Aug 11, 2003
The following article is a translation from the August 8, 2003 edition of Lutte Ouvrière (Workers' Struggle), a French Trotskyist weekly.
The military intervention which began on August 4, under the sponsorship of the U.N. and the Economic Community of West African States (ECOWAS), is supposed to put an end to the civil war from which Liberia has suffered for 14 years. This force will number a little over 3,000 men. Composed of troops of six countries from the region, dominated by Nigeria, it has a mandate to enforce the cease fire, to help maintain order after the dictator Charles Taylor leaves Liberia and to help handle humanitarian aid. On the other hand, the protection of civilians, which originally was supposed to be a part of the mandate of this force, was finally removed from the U.N. resolution – which illustrates the priorities of that body.
After 14 years of civil war, which have cost the lives of a fifth of the population, destroyed the economy of the country and condemned the majority of its inhabitants to a life of "refugees" buffeted around by the fortunes of war, the situation has become catastrophic.
The capital Monrovia, where many refugees have flocked, has been deprived of running water and electricity for more than ten years. A great part of the inhabitants have no resources or shelter. According to a surgeon with Doctors Without Borders, "thousands of people take refuge in schools, piling sixty into a classroom to sleep. There's no drinkable water. There are one or two bathrooms for thousands of people. There's no food." The deplorable health conditions have intensified the cholera epidemic. More than 1,000 people have died since the resumption of fighting, especially due to severe wounds caused by the bombardment, which they weren't able to get treated.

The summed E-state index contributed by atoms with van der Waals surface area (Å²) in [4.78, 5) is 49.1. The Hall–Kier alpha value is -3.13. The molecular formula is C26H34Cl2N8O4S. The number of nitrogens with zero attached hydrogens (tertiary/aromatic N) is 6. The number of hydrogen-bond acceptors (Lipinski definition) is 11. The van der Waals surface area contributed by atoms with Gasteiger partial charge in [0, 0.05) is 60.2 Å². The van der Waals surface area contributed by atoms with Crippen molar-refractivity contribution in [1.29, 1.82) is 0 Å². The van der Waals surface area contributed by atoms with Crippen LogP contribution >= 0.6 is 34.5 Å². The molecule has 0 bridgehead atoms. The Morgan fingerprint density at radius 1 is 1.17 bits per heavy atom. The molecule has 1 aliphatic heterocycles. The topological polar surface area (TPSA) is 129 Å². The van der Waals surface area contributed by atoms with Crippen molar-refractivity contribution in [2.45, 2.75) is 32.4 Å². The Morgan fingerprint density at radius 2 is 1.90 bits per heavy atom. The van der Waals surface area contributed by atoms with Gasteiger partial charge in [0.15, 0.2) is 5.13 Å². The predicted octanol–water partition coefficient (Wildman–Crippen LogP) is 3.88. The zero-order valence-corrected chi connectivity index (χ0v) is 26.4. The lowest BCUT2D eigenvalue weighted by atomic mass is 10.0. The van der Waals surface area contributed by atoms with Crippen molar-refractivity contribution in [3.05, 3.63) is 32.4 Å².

What's needed is to provide the Liberian population with means of survival, including a way to escape the hold of the war lords. That would certainly require a significant mobilization of resources, but it's a small thing in relation to the means which the great powers have. There are only 3.2 million people in Liberia. But despite its humanitarian pretexts, this isn't the goal of the U.N.-backed intervention.
This is not the first time that the great powers have had recourse to ECOWAS to impose their order over the region. Between 1990 and 1997, an 18,000-man contingent under Nigerian command was sent to separate the rival factions in Liberia, including those of Taylor. But instead of doing that, the Nigerian generals massacred the population, devoting themselves to trafficking in diamonds and rare wood, imposing taxes on shipments in the ports under their control and contributing to the multiplication of factions by creating their own auxiliary militias.
Today nothing guarantees that once Taylor leaves (if he leaves), his opponents won't explode into rival factions. Nor is there any guarantee that the heads of the force won't try to live off the land, at the risk of restarting the civil war as they did from 1990 to 1997. What's certain is that the population once more will pay with its blood.
The corporations and the imperialist governments don't have a problem with civil war. Dealing with a war lord doesn't necessarily cost more than dealing with a head of state. On the contrary, and if necessary, warlords can easily ensure the security of the mines or plantations owned by foreign capital. The only thing necessary is that the armed rivalries don't encroach upon profits by going beyond the territory or into neighboring countries, as is the case today between Liberia, Sierra Leone and the Ivory Coast. In this case, the great powers are ready to intervene, directly as in Sierra Leone or in the Ivory Coast recently, or indirectly as in Liberia today, to force the different factions to respect the imperialist rules of the game.
The fate of the population has nothing to do with this affair.